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42% of Yukos assets frozen: possible re-nationalization
Must work with Putin and Gov’t to accomplish deal
Investors have reacted negatively to Russian crisis
Exxon will never abandon Russia (Sakhalin-1)
Khodorkovsky out – possibly a good thing for Exxon
Yukos stock down – new deal would be cheaper
Possibility of Greenfield Investment, but unlikely
Will Yukos even sell?
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New CEO, Simon Kukes, deal is delayed indefinitely
The Deal: Yukos’ Perspective
The Deal: Yukos’ Perspective
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Export infrastructure has not expanded to keep up
with production
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Bottlenecks restrict output growth
1 million tons not delivered this year
Need to build a new pipeline (current at 99% capacity)
Transportation costs too high
Exxon is #1 oil company, mostly cash funded.
It has the needed money.
The Deal: Yukos’ Perspective
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American companies allow Russia more control
Implied sales guarantee
Both want more Russian oil in the US
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Wider opportunity to attract more loans for ambitious
projects
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Russian domestic sales not at right price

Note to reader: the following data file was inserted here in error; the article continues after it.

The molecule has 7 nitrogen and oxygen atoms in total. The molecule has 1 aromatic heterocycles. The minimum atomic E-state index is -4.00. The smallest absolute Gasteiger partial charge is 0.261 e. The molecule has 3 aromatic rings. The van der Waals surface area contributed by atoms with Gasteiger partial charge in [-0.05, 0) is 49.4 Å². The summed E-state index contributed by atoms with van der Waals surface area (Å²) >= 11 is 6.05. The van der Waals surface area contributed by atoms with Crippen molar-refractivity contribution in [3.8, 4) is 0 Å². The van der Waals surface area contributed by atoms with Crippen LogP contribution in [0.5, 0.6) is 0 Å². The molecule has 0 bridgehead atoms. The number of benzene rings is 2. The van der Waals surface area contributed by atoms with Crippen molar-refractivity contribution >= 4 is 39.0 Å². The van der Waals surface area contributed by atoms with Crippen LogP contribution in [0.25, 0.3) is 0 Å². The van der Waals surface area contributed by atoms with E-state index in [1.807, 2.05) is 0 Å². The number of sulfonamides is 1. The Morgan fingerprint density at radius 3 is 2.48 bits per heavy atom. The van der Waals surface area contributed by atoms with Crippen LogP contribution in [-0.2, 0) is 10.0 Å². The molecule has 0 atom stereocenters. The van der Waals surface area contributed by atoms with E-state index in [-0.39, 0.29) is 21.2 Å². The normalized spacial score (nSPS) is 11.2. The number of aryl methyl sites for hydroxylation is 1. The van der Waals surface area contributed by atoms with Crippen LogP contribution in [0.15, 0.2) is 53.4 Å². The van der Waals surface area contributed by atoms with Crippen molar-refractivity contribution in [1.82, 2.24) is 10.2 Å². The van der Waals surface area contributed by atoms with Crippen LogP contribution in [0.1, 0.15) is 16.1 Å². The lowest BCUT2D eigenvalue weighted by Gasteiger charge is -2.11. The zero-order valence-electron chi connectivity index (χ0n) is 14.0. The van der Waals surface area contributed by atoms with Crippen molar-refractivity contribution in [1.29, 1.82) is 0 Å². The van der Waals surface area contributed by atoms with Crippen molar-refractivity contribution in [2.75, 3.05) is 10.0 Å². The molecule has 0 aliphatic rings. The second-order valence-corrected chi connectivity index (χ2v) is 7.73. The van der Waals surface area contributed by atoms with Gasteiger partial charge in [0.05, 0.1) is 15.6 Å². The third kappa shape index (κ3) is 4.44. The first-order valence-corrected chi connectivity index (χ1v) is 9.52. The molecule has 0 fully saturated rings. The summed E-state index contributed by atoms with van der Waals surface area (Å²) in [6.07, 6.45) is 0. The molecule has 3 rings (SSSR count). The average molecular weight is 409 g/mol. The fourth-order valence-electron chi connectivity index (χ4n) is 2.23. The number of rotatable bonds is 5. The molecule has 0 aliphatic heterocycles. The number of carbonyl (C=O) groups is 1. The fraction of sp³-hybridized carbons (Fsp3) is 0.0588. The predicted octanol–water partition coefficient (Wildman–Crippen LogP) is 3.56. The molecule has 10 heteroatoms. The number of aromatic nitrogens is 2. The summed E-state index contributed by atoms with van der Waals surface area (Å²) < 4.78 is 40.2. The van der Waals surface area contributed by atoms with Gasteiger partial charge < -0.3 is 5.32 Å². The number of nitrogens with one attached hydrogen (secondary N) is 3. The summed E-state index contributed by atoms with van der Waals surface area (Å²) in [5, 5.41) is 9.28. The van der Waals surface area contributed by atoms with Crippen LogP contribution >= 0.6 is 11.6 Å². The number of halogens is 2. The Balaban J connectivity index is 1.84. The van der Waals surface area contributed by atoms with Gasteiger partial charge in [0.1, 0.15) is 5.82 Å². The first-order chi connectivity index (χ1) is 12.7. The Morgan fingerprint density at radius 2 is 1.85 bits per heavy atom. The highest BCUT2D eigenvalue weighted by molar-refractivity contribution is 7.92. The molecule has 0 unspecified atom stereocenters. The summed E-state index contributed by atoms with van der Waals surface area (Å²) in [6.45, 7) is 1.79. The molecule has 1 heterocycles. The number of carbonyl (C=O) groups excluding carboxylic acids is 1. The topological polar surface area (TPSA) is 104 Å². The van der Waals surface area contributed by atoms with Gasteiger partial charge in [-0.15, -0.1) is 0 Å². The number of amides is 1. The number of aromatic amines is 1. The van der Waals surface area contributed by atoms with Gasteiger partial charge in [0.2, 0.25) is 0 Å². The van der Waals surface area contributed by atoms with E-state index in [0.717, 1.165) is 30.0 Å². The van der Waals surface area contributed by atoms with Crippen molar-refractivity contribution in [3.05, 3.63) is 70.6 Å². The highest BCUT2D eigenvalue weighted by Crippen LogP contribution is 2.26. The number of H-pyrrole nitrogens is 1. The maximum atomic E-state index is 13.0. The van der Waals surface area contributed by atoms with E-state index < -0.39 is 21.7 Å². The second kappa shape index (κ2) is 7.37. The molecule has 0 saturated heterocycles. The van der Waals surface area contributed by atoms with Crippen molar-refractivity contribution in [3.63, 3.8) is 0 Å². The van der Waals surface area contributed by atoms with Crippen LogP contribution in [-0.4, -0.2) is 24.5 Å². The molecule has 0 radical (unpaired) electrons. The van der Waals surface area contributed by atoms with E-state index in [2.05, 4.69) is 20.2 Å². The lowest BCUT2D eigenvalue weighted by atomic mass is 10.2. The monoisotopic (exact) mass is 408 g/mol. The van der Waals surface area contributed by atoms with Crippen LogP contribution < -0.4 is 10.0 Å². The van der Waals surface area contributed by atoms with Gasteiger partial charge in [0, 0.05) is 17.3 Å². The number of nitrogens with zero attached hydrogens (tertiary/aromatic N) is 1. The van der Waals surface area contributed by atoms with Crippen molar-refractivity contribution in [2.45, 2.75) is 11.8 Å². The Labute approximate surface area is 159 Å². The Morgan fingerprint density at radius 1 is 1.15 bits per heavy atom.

Added credibility of US partner = more investments
FDI in Russian oil industry is only $4.5bn
Oligarchs ready to cash in
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Good at seizing money, but not management
Need foreign help to manage int’l company
The Deal: Yukos’ Perspective
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Foreign investment might curb Kremlin’s influence
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Since August Yukos has been raided by police, subjected to
criminal investigations and a murder probe, and has seen its
owner arrested. All are thought to be politically motivated.
National security
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Strong partner could solidify security
Yukos can capitalize on a foreign investment deal
from Exxon. It would increase growth opportunities
without giving up control.
Hedging Strategies
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Foreign exchange risk
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Purchase price ($)
Local costs offset naturally by local revenues
Political risk
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Possibly offset by a government stake in the deal
Any Questions?